Right on cue (despite the fact that in real life it happened years later) Francis Gary Powers is flying over USSR territory, taking surveillance photos, and his U-2 plane is shot down. He’s unable to destroy the ship and unable to commit suicide with a cyanide dollar coin, and he’s taken into custody by the USSR. The two governments decide to trade the captured spies, and the CIA picks Donovan to handle the arbitration over the swap. So lucky Donovan gets to go to East Berlin and deal with the negotiations. And in case you don’t know, things weren’t going well there. Last week my wife and I were in Washington DC so I could attend a conference for my day job, and we stayed a couple days longer to do some sightseeing. One of the places we hit was a place called the Newseum, which is a museum about the news, and they had actual panels of the Berlin Wall on display, along with a guard tower, and man was it intimidating. And it sure was in this movie too. We see it being built in one scene, and then we see a harrowing scene later on where Donovan sees people trying to cross over the wall, and get machine gunned down. It’s also incredibly bleak and depressing to see the devastation of Eastern Berlin, which was pretty much kept destroyed by the occupying Soviets.
And just when you thought things couldn’t go worse for poor Donovan, a whole new wrinkle gets thrown into the plan. Right before he gets there, with the express purpose of trading Able for Powers, another American, a student named Frederic Pryor, is captured on the Eastern half of the city, right before the Wall comes up, and is taken into custody, the German soldier claiming he two is a spy. The CIA agents who are in Berlin with Donovan don’t give a shit about Pryor, and are perfectly fine letting him stay in an East Berlin prison to rot, but when Donovan hears about him, he becomes fixated on him. Donovan then wheels around East Berlin, talking with both USSR representatives, and the German Democratic Republic. And after applying pressure on both side, against the CIA’s wishes, Donovan ends up victorious, getting both Powers and Pryor returned in exchange for Abel. Donovan then returns home, confident that he did the right thing.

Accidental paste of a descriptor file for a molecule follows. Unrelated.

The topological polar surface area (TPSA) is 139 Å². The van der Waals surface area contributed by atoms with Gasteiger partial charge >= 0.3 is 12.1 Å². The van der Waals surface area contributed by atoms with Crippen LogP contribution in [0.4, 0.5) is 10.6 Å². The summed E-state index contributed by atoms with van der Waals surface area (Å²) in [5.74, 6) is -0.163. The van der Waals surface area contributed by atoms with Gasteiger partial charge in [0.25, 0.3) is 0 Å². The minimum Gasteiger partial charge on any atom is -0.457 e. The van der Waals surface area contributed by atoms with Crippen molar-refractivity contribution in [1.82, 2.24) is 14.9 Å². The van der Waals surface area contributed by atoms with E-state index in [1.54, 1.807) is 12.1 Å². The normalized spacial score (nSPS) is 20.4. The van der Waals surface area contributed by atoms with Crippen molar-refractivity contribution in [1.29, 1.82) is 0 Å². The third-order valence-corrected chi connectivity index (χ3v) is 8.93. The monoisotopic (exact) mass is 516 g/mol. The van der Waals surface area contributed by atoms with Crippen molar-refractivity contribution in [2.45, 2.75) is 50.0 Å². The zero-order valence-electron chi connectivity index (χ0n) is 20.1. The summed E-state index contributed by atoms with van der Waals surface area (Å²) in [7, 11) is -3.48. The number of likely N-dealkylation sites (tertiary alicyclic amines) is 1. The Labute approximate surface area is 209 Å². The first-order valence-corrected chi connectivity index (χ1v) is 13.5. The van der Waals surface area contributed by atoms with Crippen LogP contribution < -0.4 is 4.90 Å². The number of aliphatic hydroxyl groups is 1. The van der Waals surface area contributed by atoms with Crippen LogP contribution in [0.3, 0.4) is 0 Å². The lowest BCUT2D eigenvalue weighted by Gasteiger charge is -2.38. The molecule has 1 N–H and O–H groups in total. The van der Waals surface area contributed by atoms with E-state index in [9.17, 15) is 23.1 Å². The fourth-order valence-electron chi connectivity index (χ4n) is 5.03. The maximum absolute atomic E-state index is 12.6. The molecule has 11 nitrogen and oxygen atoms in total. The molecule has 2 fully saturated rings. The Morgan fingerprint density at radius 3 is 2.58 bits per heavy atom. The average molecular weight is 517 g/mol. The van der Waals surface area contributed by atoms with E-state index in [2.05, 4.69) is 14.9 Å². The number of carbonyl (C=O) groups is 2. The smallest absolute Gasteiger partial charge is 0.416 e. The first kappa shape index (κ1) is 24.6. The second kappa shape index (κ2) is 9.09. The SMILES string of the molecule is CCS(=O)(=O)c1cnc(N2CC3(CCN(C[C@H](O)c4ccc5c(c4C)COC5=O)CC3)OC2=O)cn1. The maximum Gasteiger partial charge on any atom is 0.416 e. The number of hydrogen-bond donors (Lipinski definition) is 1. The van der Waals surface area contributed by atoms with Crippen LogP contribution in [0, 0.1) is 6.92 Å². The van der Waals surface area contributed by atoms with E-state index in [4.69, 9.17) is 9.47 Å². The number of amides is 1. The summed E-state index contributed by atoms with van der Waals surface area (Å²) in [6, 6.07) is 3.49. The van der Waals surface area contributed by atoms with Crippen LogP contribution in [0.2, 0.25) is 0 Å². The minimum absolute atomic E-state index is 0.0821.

This movie was really great. Spielberg directed it wonderfully, keeping his usual sentimentality present. Honestly the Spielberg movie it most reminded me of was Close Encounters, because both films feature a lot of a father doing what he knows is right, despite his families reservations. Even though one movie was about a man standing up for justice and the other wanted to really meet some aliens. And man was the script great. I would never have assumed the movie would be as funny as it was, but that’s really the biggest talent of the Coen Brothers. It was full of a wonderful dry sense of humor, especially the incredibly charming Abel, who was made an interesting and likable character instead of some evil caricature. And man did Tom Hanks kill it. I love Tom Hanks. I love his serious stuff, and I really love his older comedies, and it’s always great to see him put in such a fun and likable performance. But I think the thing I loved most about this movie was the fact that it wasn’t an overly pro-American movie. It was pro-justice. This easily could have been a story about how awesome America is, and how evil the Soviet Union was. We could have shown then as torturing monsters, and the Americans as the wonderful, level-headed arbiters of justice. But that wasn’t the case. Pretty much every American other than Tom Hanks was kind of shitty in this movie. Everyone wanted to just kill Abel, without even giving the guy a fair trial, and the CIA agents were perfectly fine with having an innocent American citizen jailed in an East Berlin prison instead of helping him. I think it was a really bold choice to have Donovan’s primary goal in this movie be securing justice for the Soviet spy, and not ensuring the freedom of the American spy. It lays the fault at both nations equally, and tries to show that the real victim of the whole incident was justice.
Bridge of Spies was written by Matt Charman and Joel and Ethan Coen, was directed by Steven Spielberg, and distributed by Walt Disney Studios, 2015.
Categories: Reel Talk